Many geometrical factors influence the electric and dynamical behaviors of the system. Enlarging the length of the capillary, for example, increases the period of oscillations [14,20,21]. Moreover, as the diameter of the capillary increases, lower is the time for the system to reach equilibrium. There is even a critic diameter for which the regime goes from a fast to an irregular and non-oscillating behavior. To cite another example, increasing the concentration of salt, the oscillating period between upward and downward fluxes are essentially the same. Nevertheless, to the same situation, the electrical potential amplitude evidently raises, in consequence of the bigger number of ions .
Considering the important features and the simplicity of the experiment, a saline oscillator consists in a very useful apparatus, especially in teaching. In that sense, a system composed of copper sulfate, sodium chloride, distillated and deionized water (DI-water) was used in the present work. The diameter and length of the needle, the diameter of the syringe and the effects of the distillated and deionized water were investigated. The main focus was on experimental data and thus, besides the great field in numerical simulations, the saline oscillator was not investigated theoretically. This work tried to analyze the behavior of the saline oscillator when important parameters were changed.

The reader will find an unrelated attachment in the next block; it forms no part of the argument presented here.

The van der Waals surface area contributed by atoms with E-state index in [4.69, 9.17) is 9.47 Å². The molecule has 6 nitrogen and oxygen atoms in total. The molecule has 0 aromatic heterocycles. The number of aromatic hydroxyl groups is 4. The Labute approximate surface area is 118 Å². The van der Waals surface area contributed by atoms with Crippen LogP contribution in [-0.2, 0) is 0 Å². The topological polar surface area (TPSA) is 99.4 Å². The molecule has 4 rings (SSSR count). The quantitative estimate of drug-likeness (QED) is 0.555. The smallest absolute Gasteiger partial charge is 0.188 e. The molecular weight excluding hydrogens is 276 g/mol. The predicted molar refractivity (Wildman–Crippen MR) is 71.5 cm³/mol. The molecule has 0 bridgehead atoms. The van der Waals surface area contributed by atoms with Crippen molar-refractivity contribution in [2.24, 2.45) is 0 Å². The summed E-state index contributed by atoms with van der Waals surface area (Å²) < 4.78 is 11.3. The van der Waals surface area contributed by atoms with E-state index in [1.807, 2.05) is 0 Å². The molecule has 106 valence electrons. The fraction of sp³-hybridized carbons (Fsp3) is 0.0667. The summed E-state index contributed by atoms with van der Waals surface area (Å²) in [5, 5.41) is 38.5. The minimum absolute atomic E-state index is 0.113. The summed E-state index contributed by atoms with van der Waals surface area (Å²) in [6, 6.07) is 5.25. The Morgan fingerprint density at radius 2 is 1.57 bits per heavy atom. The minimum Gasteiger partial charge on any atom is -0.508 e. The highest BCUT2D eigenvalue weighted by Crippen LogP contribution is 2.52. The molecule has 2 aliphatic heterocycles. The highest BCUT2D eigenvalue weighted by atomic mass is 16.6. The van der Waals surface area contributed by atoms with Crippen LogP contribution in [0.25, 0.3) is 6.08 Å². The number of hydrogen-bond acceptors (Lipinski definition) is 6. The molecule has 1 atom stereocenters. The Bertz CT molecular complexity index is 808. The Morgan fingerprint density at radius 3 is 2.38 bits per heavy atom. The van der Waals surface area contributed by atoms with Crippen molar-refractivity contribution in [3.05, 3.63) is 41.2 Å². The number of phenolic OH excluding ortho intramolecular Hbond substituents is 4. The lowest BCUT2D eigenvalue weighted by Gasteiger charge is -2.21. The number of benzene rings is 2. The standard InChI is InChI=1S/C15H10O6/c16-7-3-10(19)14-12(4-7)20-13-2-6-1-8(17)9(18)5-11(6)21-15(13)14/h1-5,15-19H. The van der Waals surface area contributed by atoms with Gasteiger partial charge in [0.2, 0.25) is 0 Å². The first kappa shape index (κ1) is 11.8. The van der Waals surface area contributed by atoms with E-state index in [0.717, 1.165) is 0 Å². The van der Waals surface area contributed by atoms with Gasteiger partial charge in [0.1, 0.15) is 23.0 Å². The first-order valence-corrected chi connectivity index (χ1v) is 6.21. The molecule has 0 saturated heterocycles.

2. Materials and methods